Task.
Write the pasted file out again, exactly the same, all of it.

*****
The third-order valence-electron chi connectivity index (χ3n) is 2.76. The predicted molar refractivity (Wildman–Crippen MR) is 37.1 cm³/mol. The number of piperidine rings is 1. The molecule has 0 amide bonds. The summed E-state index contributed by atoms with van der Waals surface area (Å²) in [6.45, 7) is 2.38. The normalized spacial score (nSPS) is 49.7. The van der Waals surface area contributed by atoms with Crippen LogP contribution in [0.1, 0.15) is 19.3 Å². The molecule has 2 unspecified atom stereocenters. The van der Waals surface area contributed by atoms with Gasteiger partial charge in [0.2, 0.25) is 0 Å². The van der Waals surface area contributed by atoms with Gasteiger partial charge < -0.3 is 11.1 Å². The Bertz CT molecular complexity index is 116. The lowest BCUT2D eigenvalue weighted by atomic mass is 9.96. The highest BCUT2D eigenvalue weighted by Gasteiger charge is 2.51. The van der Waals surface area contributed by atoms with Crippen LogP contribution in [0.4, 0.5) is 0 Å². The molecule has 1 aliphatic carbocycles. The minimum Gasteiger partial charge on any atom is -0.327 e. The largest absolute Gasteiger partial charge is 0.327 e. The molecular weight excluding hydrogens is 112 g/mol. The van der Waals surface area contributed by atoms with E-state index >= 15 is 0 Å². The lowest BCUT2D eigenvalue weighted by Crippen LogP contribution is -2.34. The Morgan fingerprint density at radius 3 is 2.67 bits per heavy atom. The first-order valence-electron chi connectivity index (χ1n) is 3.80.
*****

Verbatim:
The third-order valence-electron chi connectivity index (χ3n) is 2.76. The predicted molar refractivity (Wildman–Crippen MR) is 37.1 cm³/mol. The number of piperidine rings is 1. The molecule has 0 amide bonds. The summed E-state index contributed by atoms with van der Waals surface area (Å²) in [6.45, 7) is 2.38. The normalized spacial score (nSPS) is 49.7. The van der Waals surface area contributed by atoms with Crippen LogP contribution in [0.1, 0.15) is 19.3 Å². The molecule has 2 unspecified atom stereocenters. The van der Waals surface area contributed by atoms with Gasteiger partial charge in [0.2, 0.25) is 0 Å². The van der Waals surface area contributed by atoms with Gasteiger partial charge < -0.3 is 11.1 Å². The Bertz CT molecular complexity index is 116. The lowest BCUT2D eigenvalue weighted by atomic mass is 9.96. The highest BCUT2D eigenvalue weighted by Gasteiger charge is 2.51. The van der Waals surface area contributed by atoms with Crippen LogP contribution in [0.4, 0.5) is 0 Å². The molecule has 1 aliphatic carbocycles. The minimum Gasteiger partial charge on any atom is -0.327 e. The largest absolute Gasteiger partial charge is 0.327 e. The molecular weight excluding hydrogens is 112 g/mol. The van der Waals surface area contributed by atoms with E-state index >= 15 is 0 Å². The lowest BCUT2D eigenvalue weighted by Crippen LogP contribution is -2.34. The Morgan fingerprint density at radius 3 is 2.67 bits per heavy atom. The first-order valence-electron chi connectivity index (χ1n) is 3.80.